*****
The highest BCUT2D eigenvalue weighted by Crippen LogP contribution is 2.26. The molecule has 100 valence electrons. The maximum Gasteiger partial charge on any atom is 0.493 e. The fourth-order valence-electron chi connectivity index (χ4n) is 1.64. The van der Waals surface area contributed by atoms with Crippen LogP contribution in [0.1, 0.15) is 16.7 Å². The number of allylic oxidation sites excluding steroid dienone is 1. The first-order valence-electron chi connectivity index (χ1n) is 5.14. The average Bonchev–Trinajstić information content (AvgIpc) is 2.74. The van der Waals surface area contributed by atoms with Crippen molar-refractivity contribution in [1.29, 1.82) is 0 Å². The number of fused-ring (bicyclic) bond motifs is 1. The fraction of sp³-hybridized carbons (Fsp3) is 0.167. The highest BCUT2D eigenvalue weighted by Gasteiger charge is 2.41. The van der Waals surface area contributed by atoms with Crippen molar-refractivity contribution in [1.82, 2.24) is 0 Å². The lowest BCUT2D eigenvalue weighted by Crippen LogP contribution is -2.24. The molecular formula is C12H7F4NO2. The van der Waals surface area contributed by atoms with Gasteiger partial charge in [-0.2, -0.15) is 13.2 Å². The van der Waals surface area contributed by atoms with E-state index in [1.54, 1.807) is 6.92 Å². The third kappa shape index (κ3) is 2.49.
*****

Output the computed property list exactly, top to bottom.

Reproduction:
The highest BCUT2D eigenvalue weighted by Crippen LogP contribution is 2.26. The molecule has 100 valence electrons. The maximum Gasteiger partial charge on any atom is 0.493 e. The fourth-order valence-electron chi connectivity index (χ4n) is 1.64. The van der Waals surface area contributed by atoms with Crippen LogP contribution in [0.1, 0.15) is 16.7 Å². The number of allylic oxidation sites excluding steroid dienone is 1. The first-order valence-electron chi connectivity index (χ1n) is 5.14. The average Bonchev–Trinajstić information content (AvgIpc) is 2.74. The van der Waals surface area contributed by atoms with Crippen molar-refractivity contribution in [1.29, 1.82) is 0 Å². The number of fused-ring (bicyclic) bond motifs is 1. The fraction of sp³-hybridized carbons (Fsp3) is 0.167. The highest BCUT2D eigenvalue weighted by Gasteiger charge is 2.41. The van der Waals surface area contributed by atoms with Crippen molar-refractivity contribution in [1.82, 2.24) is 0 Å². The lowest BCUT2D eigenvalue weighted by Crippen LogP contribution is -2.24. The molecular formula is C12H7F4NO2. The van der Waals surface area contributed by atoms with Gasteiger partial charge in [-0.2, -0.15) is 13.2 Å². The van der Waals surface area contributed by atoms with E-state index in [1.54, 1.807) is 6.92 Å². The third kappa shape index (κ3) is 2.49.